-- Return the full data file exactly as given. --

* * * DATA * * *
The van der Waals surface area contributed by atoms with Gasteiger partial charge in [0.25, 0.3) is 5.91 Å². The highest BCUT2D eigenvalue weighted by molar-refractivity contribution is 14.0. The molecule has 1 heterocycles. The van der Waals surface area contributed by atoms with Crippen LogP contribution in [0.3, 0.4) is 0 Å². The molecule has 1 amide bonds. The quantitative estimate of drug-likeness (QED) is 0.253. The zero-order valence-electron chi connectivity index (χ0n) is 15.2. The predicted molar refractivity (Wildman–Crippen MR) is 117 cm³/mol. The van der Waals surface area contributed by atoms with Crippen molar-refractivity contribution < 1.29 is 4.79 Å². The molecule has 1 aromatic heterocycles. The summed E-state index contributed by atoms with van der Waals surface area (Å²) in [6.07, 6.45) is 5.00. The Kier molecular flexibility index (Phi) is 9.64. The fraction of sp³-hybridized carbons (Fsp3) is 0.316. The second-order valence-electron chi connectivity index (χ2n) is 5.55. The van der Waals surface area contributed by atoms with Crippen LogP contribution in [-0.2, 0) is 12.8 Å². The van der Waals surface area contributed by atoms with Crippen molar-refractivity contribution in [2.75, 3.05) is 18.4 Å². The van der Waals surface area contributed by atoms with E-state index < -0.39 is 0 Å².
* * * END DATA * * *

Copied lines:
The van der Waals surface area contributed by atoms with Gasteiger partial charge in [0.25, 0.3) is 5.91 Å². The highest BCUT2D eigenvalue weighted by molar-refractivity contribution is 14.0. The molecule has 1 heterocycles. The van der Waals surface area contributed by atoms with Crippen LogP contribution in [0.3, 0.4) is 0 Å². The molecule has 1 amide bonds. The quantitative estimate of drug-likeness (QED) is 0.253. The zero-order valence-electron chi connectivity index (χ0n) is 15.2. The predicted molar refractivity (Wildman–Crippen MR) is 117 cm³/mol. The van der Waals surface area contributed by atoms with Crippen molar-refractivity contribution < 1.29 is 4.79 Å². The molecule has 1 aromatic heterocycles. The summed E-state index contributed by atoms with van der Waals surface area (Å²) in [6.07, 6.45) is 5.00. The Kier molecular flexibility index (Phi) is 9.64. The fraction of sp³-hybridized carbons (Fsp3) is 0.316. The second-order valence-electron chi connectivity index (χ2n) is 5.55. The van der Waals surface area contributed by atoms with Crippen LogP contribution in [-0.2, 0) is 12.8 Å². The van der Waals surface area contributed by atoms with Crippen molar-refractivity contribution in [2.75, 3.05) is 18.4 Å². The van der Waals surface area contributed by atoms with E-state index < -0.39 is 0 Å².